“Oh the places [I’ll] go . . .”

Oh The Places You’ll Go, by Dr. Seuss

And you know what?  I don’t have to settle for the random landscaper dude.  I can do better.  I deserve better.

Just Me With . . . a smile.  heh heh heh

Related Posts:  How Do I Feel About My Ex-Husband Getting Married?

I Was The Nanny When My Ex-Husband Got Married.

How I Found Out That My Ex-Husband Was Getting Married

We started dating in the tenth grade. See My High School Self, My Vampire Boyfriend. We married after I finished college (he didn’t finish). We eventually had five children, two at a time. We separated years ago, suddenly; it was not mutual, nor my choice.  A nasty and prolonged divorce became final in February. So, after more years than I care to mention, my high school sweetheart and I were finally, legally, broken up.

So, it’s Just Me With . . . my five kids in our little fixer (Ex-Hoarders) home. See Piss, Puke, and Porn. I keep a land line there because I have children, not all of whom have cell phones, and it is important to me to have another number, not affected by minutes or power outages or charging status, that I know will work. Like many people, though, my cell phone is the best way to contact me. Just in the last week or so I had told my ex-husband to please call my cell, rather than the house phone, because I don’t always get the messages right away or get up to answer it.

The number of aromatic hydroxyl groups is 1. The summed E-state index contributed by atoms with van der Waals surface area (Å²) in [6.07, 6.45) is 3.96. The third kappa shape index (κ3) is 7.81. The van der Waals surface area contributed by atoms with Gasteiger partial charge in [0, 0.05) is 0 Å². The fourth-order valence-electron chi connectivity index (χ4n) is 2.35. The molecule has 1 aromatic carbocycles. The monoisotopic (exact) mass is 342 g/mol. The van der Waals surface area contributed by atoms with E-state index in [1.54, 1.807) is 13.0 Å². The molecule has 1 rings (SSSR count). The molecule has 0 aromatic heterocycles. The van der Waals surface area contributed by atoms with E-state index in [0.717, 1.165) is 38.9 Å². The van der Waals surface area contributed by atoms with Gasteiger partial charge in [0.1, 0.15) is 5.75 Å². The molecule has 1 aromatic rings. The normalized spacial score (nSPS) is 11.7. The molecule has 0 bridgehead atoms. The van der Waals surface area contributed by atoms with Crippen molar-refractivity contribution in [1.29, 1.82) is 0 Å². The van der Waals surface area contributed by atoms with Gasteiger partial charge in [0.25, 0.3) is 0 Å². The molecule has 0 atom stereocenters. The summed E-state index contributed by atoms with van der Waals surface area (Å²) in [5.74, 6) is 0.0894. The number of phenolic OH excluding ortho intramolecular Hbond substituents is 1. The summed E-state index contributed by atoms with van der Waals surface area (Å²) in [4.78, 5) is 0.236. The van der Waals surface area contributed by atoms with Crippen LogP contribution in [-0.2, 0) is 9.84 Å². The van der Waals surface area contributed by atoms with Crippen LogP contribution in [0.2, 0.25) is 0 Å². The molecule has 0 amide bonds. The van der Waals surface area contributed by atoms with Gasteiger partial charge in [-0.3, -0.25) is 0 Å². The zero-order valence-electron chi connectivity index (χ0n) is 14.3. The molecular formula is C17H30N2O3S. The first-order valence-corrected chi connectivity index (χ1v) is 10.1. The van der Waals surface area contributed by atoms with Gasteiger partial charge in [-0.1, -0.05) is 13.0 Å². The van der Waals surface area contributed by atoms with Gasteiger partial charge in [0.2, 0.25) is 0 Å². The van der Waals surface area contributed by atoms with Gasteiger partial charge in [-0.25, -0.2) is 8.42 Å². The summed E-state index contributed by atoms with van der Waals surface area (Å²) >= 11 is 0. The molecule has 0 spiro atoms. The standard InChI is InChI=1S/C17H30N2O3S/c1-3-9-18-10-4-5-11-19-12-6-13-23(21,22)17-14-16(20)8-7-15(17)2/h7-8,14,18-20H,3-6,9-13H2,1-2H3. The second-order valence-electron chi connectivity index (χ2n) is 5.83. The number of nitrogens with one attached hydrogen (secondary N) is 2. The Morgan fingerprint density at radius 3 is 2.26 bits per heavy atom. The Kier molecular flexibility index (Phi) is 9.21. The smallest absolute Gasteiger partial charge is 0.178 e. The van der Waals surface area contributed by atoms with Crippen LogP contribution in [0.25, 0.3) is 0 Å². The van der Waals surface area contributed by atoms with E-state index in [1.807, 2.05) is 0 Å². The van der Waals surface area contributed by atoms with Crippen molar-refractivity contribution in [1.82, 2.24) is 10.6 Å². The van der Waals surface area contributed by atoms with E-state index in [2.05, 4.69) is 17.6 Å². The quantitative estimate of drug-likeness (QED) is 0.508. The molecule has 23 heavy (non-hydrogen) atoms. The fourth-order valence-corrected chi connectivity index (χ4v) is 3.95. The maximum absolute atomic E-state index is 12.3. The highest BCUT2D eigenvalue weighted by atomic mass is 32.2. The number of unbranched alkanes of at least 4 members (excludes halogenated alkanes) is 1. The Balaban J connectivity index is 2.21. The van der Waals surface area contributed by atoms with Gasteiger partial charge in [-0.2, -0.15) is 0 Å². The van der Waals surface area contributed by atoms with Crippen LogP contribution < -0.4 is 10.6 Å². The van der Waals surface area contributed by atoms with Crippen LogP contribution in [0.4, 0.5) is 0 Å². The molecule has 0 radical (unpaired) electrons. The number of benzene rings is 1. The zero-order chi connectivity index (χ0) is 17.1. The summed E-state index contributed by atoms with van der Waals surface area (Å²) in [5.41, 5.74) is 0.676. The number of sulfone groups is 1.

Two nights ago, I got a voicemail on my house phone from my ex-husband asking me to give him a call about dresses for the girls for his “marriage” in June.

Huh, what?

Let’s review, shall we?

My ex-husband had had the kids for an overnight over Mother’s Day weekend. We arranged for him to bring them back early Sunday so that I could spend Mother’s Day with my children. By my standards, Mother’s Day Sunday was a successful day. The kids did not fight much. They even played together outside and took videos of each other spinning on a swing. No tears, no drama.

Monday evening my ex-husband took the kids for his scheduled dinner time visit. Afterward, he dropped them off as usual. We settled in for watching a little Dancing With the Stars.